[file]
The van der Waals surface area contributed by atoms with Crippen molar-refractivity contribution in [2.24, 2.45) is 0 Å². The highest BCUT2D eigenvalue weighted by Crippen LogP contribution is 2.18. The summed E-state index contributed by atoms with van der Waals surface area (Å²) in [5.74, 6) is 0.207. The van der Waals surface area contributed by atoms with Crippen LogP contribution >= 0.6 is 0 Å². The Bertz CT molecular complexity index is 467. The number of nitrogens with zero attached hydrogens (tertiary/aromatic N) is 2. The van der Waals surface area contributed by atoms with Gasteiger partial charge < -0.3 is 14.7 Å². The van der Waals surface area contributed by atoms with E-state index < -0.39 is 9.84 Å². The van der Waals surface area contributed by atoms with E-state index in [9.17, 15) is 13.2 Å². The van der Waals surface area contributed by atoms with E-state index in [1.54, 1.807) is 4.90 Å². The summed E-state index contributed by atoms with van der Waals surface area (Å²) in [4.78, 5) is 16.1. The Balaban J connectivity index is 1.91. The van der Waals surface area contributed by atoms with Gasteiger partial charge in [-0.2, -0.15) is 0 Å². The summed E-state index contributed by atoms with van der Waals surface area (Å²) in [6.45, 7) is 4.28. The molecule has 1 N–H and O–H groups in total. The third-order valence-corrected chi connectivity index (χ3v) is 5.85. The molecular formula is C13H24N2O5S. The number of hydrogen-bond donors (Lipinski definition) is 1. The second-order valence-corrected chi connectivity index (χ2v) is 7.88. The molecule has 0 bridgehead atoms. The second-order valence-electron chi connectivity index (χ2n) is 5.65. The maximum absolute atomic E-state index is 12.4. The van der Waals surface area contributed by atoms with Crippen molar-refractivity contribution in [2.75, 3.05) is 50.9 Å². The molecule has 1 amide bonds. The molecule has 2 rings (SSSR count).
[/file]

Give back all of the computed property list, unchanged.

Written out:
The van der Waals surface area contributed by atoms with Crippen molar-refractivity contribution in [2.24, 2.45) is 0 Å². The highest BCUT2D eigenvalue weighted by Crippen LogP contribution is 2.18. The summed E-state index contributed by atoms with van der Waals surface area (Å²) in [5.74, 6) is 0.207. The van der Waals surface area contributed by atoms with Crippen LogP contribution >= 0.6 is 0 Å². The Bertz CT molecular complexity index is 467. The number of nitrogens with zero attached hydrogens (tertiary/aromatic N) is 2. The van der Waals surface area contributed by atoms with Gasteiger partial charge < -0.3 is 14.7 Å². The van der Waals surface area contributed by atoms with E-state index < -0.39 is 9.84 Å². The van der Waals surface area contributed by atoms with E-state index in [9.17, 15) is 13.2 Å². The van der Waals surface area contributed by atoms with E-state index in [1.54, 1.807) is 4.90 Å². The summed E-state index contributed by atoms with van der Waals surface area (Å²) in [4.78, 5) is 16.1. The Balaban J connectivity index is 1.91. The van der Waals surface area contributed by atoms with Gasteiger partial charge in [-0.2, -0.15) is 0 Å². The summed E-state index contributed by atoms with van der Waals surface area (Å²) in [6.45, 7) is 4.28. The molecule has 1 N–H and O–H groups in total. The third-order valence-corrected chi connectivity index (χ3v) is 5.85. The molecular formula is C13H24N2O5S. The number of hydrogen-bond donors (Lipinski definition) is 1. The second-order valence-corrected chi connectivity index (χ2v) is 7.88. The molecule has 0 bridgehead atoms. The second-order valence-electron chi connectivity index (χ2n) is 5.65. The maximum absolute atomic E-state index is 12.4. The van der Waals surface area contributed by atoms with Crippen molar-refractivity contribution in [2.75, 3.05) is 50.9 Å². The molecule has 1 amide bonds. The molecule has 2 rings (SSSR count).